In a recent exam my doctor discovered a large fibroid and ordered a hysterectomy. I have researched the subject and found other preferable treatments. Am I being unreasonable to go against his orders?
This is your body and your health, and no, you’re not being the slightest bit unreasonable in wanting to avoid surgery if it’s not absolutely necessary. Furthermore, a second opinion is always warranted in cases of elective surgery.
For those who may not know, fibroids are benign (non-cancerous) growths on the walls of the uterus. They may be tiny or quite large and they are very common. Some women have persistent problems with fibroids; others get them once, occasionally, or never. They are thought to be connected to a high level of estrogen, but the exact cause is not known. Sometimes fibroids go away after menopause.
It sounds as if your doctors have taken the right approach in terms of making the diagnosis. I cannot second guess why your gynecologist is recommending immediate surgery. He may have a very good reason. While it’s true that there are some doctors who are too quick on the draw when it comes to hysterectomy, your particular health plan has a reputation for being somewhat cautious and conservative about unnecessary surgery.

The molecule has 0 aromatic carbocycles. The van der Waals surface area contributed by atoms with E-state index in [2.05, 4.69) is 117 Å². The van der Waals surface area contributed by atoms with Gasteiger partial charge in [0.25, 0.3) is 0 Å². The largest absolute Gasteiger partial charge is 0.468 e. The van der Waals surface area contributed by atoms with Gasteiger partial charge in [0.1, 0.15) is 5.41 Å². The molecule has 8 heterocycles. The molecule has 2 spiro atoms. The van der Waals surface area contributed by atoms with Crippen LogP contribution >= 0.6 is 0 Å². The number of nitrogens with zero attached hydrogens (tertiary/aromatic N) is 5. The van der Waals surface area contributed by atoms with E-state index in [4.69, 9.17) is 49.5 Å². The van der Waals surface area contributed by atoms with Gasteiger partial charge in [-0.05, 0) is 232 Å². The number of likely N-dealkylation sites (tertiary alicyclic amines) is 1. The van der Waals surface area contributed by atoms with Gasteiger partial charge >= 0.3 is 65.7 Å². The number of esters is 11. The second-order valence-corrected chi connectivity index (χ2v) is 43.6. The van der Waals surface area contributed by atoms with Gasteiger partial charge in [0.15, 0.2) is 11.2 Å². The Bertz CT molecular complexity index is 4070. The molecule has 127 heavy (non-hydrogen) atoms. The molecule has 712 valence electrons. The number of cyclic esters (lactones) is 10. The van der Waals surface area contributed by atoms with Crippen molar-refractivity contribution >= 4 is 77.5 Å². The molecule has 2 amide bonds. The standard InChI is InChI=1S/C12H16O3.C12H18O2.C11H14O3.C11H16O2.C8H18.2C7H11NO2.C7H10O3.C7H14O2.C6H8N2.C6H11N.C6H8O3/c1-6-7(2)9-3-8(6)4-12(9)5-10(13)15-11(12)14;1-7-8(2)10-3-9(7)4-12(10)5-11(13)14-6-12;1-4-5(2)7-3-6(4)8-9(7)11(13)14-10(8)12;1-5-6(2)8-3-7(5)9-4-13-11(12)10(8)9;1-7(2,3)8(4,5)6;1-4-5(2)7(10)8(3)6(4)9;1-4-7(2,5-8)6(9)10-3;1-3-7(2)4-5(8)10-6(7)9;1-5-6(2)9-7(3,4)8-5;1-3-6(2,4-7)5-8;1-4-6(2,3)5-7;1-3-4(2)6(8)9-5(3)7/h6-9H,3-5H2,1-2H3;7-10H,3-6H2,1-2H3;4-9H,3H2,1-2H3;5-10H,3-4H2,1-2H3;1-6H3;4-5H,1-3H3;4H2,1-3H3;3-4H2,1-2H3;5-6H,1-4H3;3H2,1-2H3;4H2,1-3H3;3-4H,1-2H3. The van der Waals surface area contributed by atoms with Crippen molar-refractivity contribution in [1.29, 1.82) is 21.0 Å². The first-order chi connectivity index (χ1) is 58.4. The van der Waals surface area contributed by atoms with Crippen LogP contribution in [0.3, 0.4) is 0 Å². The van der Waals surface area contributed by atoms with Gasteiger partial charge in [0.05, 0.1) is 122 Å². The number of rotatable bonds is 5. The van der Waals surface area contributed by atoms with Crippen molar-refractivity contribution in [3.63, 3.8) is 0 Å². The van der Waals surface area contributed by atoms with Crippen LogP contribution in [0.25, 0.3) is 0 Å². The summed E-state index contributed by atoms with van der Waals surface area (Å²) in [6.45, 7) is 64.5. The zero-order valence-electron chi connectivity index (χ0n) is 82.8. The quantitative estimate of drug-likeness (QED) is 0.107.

So I think you might do a few things. Try again to find out why your doctor is advising immediate surgery as opposed to trying other therapies first. If you don’t feel satisfied and informed, see another doctor. You’ll need to get a second opinion anyway if you eventually do have surgery. If a second doctor agrees with the first, but you’re still uncomfortable, get a third opinion.
Hysterectomy used to be the routine treatment for fibroids. Today, it’s still sometimes necessary, but there are several other options, including drug therapy and myomectomy, which is removal of the fibroid, but not the uterus. In some cases that are not symptomatic, doctors may do nothing at all except monitor the fibroids.